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From the Archives, 1980: Baby Azaria vanishes in dingo country

An all-day search by about 100 people, including Aboriginal trackers and tourists, yesterday failed to find any trace of the girl.

Mr Chamberlain, 36, speaking from Ayers Rock, said he and his wife Lindy heard a “short, sharp cry” from their baby Azaria about 8 pm. They had been about 20 metres from the baby’s tent at a barbecue.

“The next thing we saw was a dingo coming out of the tent where she had been sleeping. It had something in its mouth, but it was too dark to see.

“My wife rushed into the tent and was shocked to see the baby was gone. We chased the dingo but the terrain was too bad and there was no moon. The temperature was sub-zero.”

Mr Chamberlain, of Mt Isa, said all hope of finding Azaria alive was now gone.

He said his four-year-old son Reagan, had been asleep between the entrance of the tent and Azaria’s basket and had not woken during the attack.

Mr Chamberlain said he was an experienced bushwalker and was sure the animal which took Azaria was a dingo. “Whatever took her was smooth and powerful with sharp teeth because it bit through thick blankets.”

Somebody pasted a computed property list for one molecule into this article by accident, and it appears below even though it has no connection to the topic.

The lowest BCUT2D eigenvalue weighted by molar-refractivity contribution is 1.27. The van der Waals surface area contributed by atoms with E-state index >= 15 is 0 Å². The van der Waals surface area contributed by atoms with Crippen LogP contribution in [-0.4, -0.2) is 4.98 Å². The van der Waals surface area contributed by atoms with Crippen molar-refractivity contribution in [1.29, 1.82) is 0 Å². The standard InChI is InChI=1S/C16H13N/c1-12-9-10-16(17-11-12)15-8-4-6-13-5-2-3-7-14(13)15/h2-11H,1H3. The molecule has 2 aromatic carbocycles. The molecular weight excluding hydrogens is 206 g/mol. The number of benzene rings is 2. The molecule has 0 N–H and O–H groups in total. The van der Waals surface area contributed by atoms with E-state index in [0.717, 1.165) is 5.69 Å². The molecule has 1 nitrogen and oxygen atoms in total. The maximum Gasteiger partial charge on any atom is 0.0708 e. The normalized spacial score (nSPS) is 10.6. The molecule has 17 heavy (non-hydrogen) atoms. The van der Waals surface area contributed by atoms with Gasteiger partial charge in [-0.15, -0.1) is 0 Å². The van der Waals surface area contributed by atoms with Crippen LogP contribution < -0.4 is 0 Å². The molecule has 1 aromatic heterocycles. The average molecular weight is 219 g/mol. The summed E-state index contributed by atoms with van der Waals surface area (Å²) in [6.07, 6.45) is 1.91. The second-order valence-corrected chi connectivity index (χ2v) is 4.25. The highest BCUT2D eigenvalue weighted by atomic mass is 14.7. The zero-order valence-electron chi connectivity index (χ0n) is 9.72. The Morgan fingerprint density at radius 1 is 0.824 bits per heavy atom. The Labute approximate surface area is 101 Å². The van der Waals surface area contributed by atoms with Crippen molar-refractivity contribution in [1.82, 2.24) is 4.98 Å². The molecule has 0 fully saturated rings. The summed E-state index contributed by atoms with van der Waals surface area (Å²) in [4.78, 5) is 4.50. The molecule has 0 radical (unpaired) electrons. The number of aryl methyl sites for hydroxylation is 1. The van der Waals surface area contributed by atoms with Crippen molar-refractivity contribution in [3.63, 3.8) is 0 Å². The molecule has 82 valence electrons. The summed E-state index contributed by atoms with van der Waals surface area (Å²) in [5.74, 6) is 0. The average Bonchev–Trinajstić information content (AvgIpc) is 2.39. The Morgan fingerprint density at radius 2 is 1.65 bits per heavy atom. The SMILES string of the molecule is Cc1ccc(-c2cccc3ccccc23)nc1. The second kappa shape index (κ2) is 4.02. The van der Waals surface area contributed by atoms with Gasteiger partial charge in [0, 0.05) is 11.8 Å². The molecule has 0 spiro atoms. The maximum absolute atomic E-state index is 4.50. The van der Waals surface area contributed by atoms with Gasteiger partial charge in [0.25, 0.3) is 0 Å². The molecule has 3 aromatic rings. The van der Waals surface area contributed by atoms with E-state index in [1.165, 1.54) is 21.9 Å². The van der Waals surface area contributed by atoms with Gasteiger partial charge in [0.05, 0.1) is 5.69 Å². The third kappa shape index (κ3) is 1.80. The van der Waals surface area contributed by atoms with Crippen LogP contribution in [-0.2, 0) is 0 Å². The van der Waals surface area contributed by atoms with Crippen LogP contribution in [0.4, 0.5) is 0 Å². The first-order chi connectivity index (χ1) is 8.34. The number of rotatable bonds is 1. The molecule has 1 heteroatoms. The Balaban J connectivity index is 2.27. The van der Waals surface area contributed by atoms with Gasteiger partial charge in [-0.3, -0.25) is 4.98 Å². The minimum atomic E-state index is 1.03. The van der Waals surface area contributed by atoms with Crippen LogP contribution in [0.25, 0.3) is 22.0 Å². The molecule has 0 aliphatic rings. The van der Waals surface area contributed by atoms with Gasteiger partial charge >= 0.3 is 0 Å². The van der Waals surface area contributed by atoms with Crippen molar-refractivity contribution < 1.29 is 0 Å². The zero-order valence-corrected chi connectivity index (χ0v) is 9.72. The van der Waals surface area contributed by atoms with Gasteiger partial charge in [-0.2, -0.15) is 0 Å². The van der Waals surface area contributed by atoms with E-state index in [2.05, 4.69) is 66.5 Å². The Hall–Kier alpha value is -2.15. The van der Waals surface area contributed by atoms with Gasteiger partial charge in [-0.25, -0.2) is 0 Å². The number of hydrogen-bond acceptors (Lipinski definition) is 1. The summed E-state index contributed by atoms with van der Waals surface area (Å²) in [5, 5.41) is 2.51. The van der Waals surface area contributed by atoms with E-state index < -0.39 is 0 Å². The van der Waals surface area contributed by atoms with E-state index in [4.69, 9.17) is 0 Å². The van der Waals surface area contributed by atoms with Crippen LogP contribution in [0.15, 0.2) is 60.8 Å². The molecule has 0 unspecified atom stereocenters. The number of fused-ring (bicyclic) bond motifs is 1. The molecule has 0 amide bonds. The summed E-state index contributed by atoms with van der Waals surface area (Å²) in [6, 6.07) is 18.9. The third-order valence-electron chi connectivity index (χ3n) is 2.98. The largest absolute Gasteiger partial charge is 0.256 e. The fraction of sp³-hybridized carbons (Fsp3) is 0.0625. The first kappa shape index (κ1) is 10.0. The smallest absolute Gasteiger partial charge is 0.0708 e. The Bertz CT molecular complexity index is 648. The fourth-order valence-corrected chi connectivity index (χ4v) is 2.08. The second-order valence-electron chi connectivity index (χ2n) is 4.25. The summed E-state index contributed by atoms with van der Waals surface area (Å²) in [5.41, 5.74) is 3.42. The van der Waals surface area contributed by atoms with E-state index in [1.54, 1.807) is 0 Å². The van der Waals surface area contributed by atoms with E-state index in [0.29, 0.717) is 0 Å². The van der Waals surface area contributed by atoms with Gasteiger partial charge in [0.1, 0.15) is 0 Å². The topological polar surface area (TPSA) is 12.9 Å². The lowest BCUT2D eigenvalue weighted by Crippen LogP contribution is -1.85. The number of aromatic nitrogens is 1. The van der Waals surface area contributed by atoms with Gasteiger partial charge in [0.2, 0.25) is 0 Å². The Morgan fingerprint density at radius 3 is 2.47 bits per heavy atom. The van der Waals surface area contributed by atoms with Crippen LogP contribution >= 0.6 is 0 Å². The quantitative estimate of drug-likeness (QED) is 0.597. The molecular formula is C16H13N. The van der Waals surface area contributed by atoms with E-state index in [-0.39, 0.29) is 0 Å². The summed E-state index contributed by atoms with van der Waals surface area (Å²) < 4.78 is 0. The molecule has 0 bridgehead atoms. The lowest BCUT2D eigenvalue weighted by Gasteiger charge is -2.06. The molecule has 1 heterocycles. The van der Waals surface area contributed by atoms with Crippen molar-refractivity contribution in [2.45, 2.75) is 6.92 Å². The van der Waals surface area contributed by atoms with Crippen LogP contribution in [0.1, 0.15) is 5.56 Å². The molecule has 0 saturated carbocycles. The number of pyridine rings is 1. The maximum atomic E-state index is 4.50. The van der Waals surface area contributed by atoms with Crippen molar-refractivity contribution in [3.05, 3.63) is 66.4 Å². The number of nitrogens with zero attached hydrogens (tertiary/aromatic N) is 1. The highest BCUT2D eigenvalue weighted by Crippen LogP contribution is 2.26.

Senior Constable Frank Morris said he had found traces of blood inside the baby’s tent. “There are tear marks in the blanket which was covering the baby in the basket.

“Whatever happened, there is no chance the baby could have survived the night in the freezing temperatures after it was taken.

“We have got to get that particular animal. We can’t let it roam around the camp ground any longer,” he said.

The chief ranger at the park, Mr Derek Ross, said dingoes often came near the camping ground. “They are encouraged by tourists who feed them, despite notices that we have erected saying that the animals should not be fed.”

Mr and Mrs Chamberlain had been in Ayers Rock only a few days as part of a safari through Central Australia. Mr Chamberlain now plans to return to Mt Isa in the next few days.

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